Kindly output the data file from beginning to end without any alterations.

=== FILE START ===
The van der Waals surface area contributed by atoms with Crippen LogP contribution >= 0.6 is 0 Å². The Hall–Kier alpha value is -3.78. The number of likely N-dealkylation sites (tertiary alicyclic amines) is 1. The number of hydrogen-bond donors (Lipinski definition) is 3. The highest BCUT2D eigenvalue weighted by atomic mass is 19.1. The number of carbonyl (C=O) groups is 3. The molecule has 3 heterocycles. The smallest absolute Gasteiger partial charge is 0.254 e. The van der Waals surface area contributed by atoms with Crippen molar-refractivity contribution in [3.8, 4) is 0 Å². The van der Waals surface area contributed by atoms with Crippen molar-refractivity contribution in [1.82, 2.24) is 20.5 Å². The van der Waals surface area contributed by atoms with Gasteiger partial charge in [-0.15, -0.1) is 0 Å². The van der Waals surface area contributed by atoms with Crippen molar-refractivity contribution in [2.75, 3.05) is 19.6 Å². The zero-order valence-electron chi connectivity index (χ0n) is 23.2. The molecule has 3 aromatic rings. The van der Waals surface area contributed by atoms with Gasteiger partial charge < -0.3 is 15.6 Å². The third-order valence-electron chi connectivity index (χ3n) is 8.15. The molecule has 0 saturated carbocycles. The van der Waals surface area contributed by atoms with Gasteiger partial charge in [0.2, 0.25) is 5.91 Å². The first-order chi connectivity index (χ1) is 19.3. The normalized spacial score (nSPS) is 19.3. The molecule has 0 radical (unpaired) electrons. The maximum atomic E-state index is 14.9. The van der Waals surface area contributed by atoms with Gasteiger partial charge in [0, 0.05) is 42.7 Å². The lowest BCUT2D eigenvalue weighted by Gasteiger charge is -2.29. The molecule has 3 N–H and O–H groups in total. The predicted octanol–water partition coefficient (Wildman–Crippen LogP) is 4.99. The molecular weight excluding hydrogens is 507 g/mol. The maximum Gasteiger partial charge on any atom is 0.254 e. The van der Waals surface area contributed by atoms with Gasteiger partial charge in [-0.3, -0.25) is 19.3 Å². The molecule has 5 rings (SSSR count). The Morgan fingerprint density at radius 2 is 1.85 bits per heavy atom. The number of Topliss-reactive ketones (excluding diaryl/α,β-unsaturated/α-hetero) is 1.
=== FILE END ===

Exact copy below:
The van der Waals surface area contributed by atoms with Crippen LogP contribution >= 0.6 is 0 Å². The Hall–Kier alpha value is -3.78. The number of likely N-dealkylation sites (tertiary alicyclic amines) is 1. The number of hydrogen-bond donors (Lipinski definition) is 3. The highest BCUT2D eigenvalue weighted by atomic mass is 19.1. The number of carbonyl (C=O) groups is 3. The molecule has 3 heterocycles. The smallest absolute Gasteiger partial charge is 0.254 e. The van der Waals surface area contributed by atoms with Crippen molar-refractivity contribution in [3.8, 4) is 0 Å². The van der Waals surface area contributed by atoms with Crippen molar-refractivity contribution in [1.82, 2.24) is 20.5 Å². The van der Waals surface area contributed by atoms with Gasteiger partial charge in [-0.15, -0.1) is 0 Å². The van der Waals surface area contributed by atoms with Crippen molar-refractivity contribution in [2.75, 3.05) is 19.6 Å². The zero-order valence-electron chi connectivity index (χ0n) is 23.2. The molecule has 3 aromatic rings. The van der Waals surface area contributed by atoms with Gasteiger partial charge < -0.3 is 15.6 Å². The third-order valence-electron chi connectivity index (χ3n) is 8.15. The molecule has 0 saturated carbocycles. The van der Waals surface area contributed by atoms with Gasteiger partial charge in [0.2, 0.25) is 5.91 Å². The first-order chi connectivity index (χ1) is 19.3. The normalized spacial score (nSPS) is 19.3. The molecule has 0 radical (unpaired) electrons. The maximum atomic E-state index is 14.9. The van der Waals surface area contributed by atoms with Gasteiger partial charge in [0, 0.05) is 42.7 Å². The lowest BCUT2D eigenvalue weighted by Gasteiger charge is -2.29. The molecule has 3 N–H and O–H groups in total. The predicted octanol–water partition coefficient (Wildman–Crippen LogP) is 4.99. The molecular weight excluding hydrogens is 507 g/mol. The maximum Gasteiger partial charge on any atom is 0.254 e. The van der Waals surface area contributed by atoms with Gasteiger partial charge in [-0.3, -0.25) is 19.3 Å². The molecule has 5 rings (SSSR count). The Morgan fingerprint density at radius 2 is 1.85 bits per heavy atom. The number of Topliss-reactive ketones (excluding diaryl/α,β-unsaturated/α-hetero) is 1.